The role of phytochrome A in the control of hypocotyl growth under continuous red light (Rc) was investigated using phyA and phyB mutants of Arabidopsis thaliana, which lack phytochrome A (phyA) or phytochrome B (phyB), respectively, and transgenic seedlings of Nicotiana tabacum overexpressing Avena phyA, compared to the corresponding wild type (WT). In WT seedlings of A. thaliana, hypocotyl growth inhibition showed a biphasic response to the fluence rate of Rc, with a brake at 10−2μmol m−2 s−1. At equal total fluence rate, hourly pulses of red light caused slightly more inhibition than Rc. The response to very low fluences of continuous or pulsed red light was absent in the phyA and phyA phyB mutants and present in the phyB mutant. The second part of the response was steeper in the phyA mutant than in the WT but was absent in the phyB mutant. In WT tobacco the response to Rc was biphasic. Overexpression of Avena phyA enhanced the response only at very low fluence rates of Rc (< 10−2μmol m−2 s−1). In both species, the effect of hourly pulses of far-red light was similar to the maximum inhibition observed in the first phase of the response to Rc. Using reciprocity failure (i.e. higher inhibition under continuous than pulsed light) as the operational criterion, a ‘true’ high-irradiance reaction occurred under continuous far-red light but not under Rc or red plus far-red light mixtures. Native and overexpressed phyA are proposed to mediate very low fluence responses under Rc. In WT A. thaliana, this effect is counteracted by a negative action of phyA on phyB-mediated low-fluence responses.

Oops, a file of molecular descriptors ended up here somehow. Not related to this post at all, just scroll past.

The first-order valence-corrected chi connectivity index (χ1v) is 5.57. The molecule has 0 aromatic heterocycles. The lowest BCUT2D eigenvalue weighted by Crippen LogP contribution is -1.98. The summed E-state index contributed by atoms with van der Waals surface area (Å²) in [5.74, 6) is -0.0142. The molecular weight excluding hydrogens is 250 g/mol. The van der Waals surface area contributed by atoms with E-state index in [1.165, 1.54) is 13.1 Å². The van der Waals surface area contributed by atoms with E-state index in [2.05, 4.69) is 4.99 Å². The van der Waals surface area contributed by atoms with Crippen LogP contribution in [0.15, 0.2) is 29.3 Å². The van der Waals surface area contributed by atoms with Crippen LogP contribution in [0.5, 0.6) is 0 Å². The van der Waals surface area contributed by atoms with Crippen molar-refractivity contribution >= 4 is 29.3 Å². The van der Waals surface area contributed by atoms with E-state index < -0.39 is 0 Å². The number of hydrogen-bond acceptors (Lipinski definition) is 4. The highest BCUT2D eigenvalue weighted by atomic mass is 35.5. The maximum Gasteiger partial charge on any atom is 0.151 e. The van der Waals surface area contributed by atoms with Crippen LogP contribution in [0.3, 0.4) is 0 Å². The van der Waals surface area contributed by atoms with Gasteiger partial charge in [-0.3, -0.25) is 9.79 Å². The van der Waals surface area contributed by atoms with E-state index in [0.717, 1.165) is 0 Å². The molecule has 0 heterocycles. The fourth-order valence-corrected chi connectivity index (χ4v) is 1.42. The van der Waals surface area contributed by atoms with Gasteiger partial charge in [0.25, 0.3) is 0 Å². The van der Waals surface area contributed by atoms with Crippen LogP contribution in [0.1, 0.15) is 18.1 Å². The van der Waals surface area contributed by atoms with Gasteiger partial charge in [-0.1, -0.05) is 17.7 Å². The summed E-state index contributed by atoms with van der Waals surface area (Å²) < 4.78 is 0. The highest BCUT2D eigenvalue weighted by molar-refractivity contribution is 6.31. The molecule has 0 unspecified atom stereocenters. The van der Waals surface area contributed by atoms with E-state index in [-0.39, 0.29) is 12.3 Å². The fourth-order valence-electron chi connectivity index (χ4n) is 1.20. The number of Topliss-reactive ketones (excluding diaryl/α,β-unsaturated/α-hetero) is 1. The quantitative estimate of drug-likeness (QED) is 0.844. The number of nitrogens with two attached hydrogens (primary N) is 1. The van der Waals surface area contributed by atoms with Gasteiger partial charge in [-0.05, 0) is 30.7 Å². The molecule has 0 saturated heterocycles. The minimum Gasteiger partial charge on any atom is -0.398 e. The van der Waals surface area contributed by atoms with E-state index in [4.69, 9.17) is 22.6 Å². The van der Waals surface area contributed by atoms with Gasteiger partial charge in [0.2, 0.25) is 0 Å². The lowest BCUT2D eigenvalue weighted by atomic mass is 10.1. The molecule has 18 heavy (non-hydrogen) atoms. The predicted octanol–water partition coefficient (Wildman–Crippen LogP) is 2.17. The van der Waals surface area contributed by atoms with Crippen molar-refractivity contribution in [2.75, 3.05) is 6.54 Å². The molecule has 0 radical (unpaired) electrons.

continuous far-red light
pulses of far-red light
far-red light absorbing form of phytochrome
red light absorbing form of phytochrome
continuous red light
pulses of red light